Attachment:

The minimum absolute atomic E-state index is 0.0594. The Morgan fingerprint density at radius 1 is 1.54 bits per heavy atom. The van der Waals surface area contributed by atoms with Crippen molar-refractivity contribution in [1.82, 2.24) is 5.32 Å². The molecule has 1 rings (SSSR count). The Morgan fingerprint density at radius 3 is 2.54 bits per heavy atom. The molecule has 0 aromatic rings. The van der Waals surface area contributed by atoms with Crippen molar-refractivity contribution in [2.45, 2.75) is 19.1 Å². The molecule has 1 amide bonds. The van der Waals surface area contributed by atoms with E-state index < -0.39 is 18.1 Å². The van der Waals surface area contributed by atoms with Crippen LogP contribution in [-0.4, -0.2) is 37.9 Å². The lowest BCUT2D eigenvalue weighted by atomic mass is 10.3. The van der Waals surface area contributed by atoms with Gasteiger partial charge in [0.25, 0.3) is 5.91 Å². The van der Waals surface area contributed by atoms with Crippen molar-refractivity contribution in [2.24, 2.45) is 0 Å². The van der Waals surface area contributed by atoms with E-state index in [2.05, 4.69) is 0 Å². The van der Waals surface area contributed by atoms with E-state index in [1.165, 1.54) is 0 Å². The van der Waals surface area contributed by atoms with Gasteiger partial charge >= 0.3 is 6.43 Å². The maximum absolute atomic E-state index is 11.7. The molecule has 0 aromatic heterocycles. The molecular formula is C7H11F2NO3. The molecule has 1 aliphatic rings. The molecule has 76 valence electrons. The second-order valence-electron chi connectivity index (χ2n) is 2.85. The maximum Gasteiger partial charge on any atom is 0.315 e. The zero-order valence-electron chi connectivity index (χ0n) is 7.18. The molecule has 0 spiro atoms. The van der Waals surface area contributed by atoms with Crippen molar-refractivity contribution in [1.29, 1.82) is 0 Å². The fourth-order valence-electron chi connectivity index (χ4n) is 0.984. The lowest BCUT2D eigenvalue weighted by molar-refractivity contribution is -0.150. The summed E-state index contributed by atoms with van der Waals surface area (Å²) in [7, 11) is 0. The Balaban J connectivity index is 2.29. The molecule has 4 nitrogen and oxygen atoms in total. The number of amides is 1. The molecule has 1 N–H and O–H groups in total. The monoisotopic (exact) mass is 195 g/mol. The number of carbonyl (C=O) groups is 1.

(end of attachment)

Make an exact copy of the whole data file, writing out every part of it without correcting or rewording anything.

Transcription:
The minimum absolute atomic E-state index is 0.0594. The Morgan fingerprint density at radius 1 is 1.54 bits per heavy atom. The van der Waals surface area contributed by atoms with Crippen molar-refractivity contribution in [1.82, 2.24) is 5.32 Å². The molecule has 1 rings (SSSR count). The Morgan fingerprint density at radius 3 is 2.54 bits per heavy atom. The molecule has 0 aromatic rings. The van der Waals surface area contributed by atoms with Crippen molar-refractivity contribution in [2.45, 2.75) is 19.1 Å². The molecule has 1 amide bonds. The van der Waals surface area contributed by atoms with E-state index < -0.39 is 18.1 Å². The van der Waals surface area contributed by atoms with Crippen LogP contribution in [-0.4, -0.2) is 37.9 Å². The lowest BCUT2D eigenvalue weighted by atomic mass is 10.3. The van der Waals surface area contributed by atoms with Gasteiger partial charge in [0.25, 0.3) is 5.91 Å². The van der Waals surface area contributed by atoms with Crippen molar-refractivity contribution in [2.24, 2.45) is 0 Å². The van der Waals surface area contributed by atoms with E-state index in [2.05, 4.69) is 0 Å². The van der Waals surface area contributed by atoms with E-state index in [1.165, 1.54) is 0 Å². The van der Waals surface area contributed by atoms with Gasteiger partial charge >= 0.3 is 6.43 Å². The maximum absolute atomic E-state index is 11.7. The molecule has 0 aromatic heterocycles. The molecular formula is C7H11F2NO3. The molecule has 1 aliphatic rings. The molecule has 76 valence electrons. The second-order valence-electron chi connectivity index (χ2n) is 2.85. The maximum Gasteiger partial charge on any atom is 0.315 e. The zero-order valence-electron chi connectivity index (χ0n) is 7.18. The molecule has 0 spiro atoms. The van der Waals surface area contributed by atoms with Crippen molar-refractivity contribution in [1.29, 1.82) is 0 Å². The fourth-order valence-electron chi connectivity index (χ4n) is 0.984. The lowest BCUT2D eigenvalue weighted by molar-refractivity contribution is -0.150. The summed E-state index contributed by atoms with van der Waals surface area (Å²) in [7, 11) is 0. The Balaban J connectivity index is 2.29. The molecule has 4 nitrogen and oxygen atoms in total. The number of amides is 1. The molecule has 1 N–H and O–H groups in total. The monoisotopic (exact) mass is 195 g/mol. The number of carbonyl (C=O) groups is 1.